In this chapter, we have two contributors, Kyle Teague from GetGlue, and someone you are a bit more familiar with by now: Cathy O’Neil. Before Cathy dives into her talk about the main topics for this chapter—times series, financial modeling, and fancypants regression—we’ll hear from Kyle Teague from GetGlue about how they think about building a recommendation system. (We’ll also hear more on this topic in Chapter 7.) We then lay some of the groundwork for thinking about timestamped data, which will segue into Cathy’s talk.
We got to hear from Kyle Teague, a VP of data science and engineering at GetGlue. Kyle’s background is in electrical engineering. He considers the time he spent doing signal processing in research labs as super valuable, and he’s been programming since he was a kid. He develops in Python.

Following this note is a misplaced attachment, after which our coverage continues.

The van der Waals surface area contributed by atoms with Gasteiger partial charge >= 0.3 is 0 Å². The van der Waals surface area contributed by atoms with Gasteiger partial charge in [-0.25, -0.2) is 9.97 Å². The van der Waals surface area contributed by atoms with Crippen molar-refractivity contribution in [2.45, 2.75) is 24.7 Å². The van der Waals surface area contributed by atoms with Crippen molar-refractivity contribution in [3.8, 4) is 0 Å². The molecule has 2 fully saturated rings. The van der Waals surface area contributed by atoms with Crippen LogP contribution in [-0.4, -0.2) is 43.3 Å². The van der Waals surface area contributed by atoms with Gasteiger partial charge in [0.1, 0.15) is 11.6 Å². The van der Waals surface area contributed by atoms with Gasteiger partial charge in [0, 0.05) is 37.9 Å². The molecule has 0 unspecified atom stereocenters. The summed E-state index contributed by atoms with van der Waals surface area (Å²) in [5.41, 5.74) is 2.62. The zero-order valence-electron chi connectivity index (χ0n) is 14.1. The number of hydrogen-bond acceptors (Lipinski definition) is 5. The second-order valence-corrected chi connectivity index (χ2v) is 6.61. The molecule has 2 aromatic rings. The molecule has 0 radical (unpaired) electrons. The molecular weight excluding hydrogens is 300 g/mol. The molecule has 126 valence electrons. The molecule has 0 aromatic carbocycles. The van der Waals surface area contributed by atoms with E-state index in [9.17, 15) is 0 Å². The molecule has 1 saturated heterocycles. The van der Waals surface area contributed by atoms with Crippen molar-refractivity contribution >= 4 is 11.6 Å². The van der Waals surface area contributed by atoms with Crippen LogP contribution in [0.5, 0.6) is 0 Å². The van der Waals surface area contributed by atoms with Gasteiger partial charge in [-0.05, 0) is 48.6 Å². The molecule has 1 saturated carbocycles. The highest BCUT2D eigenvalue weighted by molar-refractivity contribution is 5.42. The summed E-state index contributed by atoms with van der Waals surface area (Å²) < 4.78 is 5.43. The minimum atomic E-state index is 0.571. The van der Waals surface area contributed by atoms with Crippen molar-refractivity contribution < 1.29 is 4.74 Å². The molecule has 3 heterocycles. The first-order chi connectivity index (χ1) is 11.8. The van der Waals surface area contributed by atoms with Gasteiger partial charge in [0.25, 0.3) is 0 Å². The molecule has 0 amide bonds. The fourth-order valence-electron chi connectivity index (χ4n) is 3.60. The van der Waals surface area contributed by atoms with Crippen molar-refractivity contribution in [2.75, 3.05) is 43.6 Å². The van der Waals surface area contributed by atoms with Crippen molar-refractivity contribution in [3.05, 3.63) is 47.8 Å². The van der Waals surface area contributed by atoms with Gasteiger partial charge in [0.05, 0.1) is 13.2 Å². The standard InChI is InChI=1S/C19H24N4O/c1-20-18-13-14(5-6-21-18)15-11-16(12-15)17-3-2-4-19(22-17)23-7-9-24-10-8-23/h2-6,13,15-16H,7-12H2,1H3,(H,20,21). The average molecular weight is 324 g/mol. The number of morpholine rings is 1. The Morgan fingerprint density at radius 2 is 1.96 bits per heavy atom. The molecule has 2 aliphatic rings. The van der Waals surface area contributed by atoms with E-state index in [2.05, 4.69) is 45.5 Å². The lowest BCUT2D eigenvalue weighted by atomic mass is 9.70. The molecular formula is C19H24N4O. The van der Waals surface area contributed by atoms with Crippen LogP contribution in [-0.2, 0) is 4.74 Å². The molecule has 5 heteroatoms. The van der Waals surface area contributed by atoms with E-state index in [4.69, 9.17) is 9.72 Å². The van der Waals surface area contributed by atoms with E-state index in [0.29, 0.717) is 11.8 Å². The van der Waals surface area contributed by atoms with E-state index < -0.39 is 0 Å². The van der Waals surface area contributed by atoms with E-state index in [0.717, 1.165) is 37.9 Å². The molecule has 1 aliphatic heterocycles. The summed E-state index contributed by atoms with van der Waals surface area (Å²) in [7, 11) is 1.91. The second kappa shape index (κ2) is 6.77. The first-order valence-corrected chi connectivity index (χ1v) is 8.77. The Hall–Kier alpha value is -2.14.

GetGlue is a New York-based startup whose primary goal is to address the problem of content discovery within the movie and TV space. The usual model for finding out what’s on TV is the 1950’s TV Guide schedule; that’s still how many of us find things to watch. Given that there are thousands of channels, it’s getting increasingly difficult to find out what’s good on TV.
GetGlue wants to change this model, by giving people personalized TV recommendations and personalized guides. Specifically, users “check in” to TV shows, which means they can tell other people they’re watching a show, thereby creating a timestamped ...